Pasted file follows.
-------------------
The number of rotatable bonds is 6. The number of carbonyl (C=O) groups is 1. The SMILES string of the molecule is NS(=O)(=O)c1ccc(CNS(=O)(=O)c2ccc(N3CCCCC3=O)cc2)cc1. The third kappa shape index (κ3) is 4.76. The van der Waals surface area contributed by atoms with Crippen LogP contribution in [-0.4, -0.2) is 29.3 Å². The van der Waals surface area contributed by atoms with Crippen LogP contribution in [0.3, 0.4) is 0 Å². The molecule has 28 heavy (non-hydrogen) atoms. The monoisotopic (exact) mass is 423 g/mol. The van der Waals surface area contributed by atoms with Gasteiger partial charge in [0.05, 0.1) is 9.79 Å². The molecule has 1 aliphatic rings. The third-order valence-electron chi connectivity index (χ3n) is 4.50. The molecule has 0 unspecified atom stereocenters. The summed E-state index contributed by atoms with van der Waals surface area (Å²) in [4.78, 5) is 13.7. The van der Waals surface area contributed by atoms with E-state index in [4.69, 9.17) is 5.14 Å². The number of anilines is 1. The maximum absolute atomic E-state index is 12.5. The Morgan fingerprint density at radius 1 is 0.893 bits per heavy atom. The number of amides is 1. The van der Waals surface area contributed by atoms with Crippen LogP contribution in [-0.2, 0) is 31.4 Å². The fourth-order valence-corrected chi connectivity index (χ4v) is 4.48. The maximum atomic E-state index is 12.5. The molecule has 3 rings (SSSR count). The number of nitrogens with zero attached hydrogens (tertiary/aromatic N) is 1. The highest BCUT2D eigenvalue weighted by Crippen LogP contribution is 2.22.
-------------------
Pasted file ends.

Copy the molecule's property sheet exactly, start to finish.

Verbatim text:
The number of rotatable bonds is 6. The number of carbonyl (C=O) groups is 1. The SMILES string of the molecule is NS(=O)(=O)c1ccc(CNS(=O)(=O)c2ccc(N3CCCCC3=O)cc2)cc1. The third kappa shape index (κ3) is 4.76. The van der Waals surface area contributed by atoms with Crippen LogP contribution in [-0.4, -0.2) is 29.3 Å². The van der Waals surface area contributed by atoms with Crippen LogP contribution in [0.3, 0.4) is 0 Å². The molecule has 28 heavy (non-hydrogen) atoms. The monoisotopic (exact) mass is 423 g/mol. The van der Waals surface area contributed by atoms with Gasteiger partial charge in [0.05, 0.1) is 9.79 Å². The molecule has 1 aliphatic rings. The third-order valence-electron chi connectivity index (χ3n) is 4.50. The molecule has 0 unspecified atom stereocenters. The summed E-state index contributed by atoms with van der Waals surface area (Å²) in [4.78, 5) is 13.7. The van der Waals surface area contributed by atoms with E-state index in [4.69, 9.17) is 5.14 Å². The number of anilines is 1. The maximum absolute atomic E-state index is 12.5. The Morgan fingerprint density at radius 1 is 0.893 bits per heavy atom. The number of amides is 1. The van der Waals surface area contributed by atoms with Crippen LogP contribution in [-0.2, 0) is 31.4 Å². The fourth-order valence-corrected chi connectivity index (χ4v) is 4.48. The maximum atomic E-state index is 12.5. The molecule has 3 rings (SSSR count). The number of nitrogens with zero attached hydrogens (tertiary/aromatic N) is 1. The highest BCUT2D eigenvalue weighted by Crippen LogP contribution is 2.22.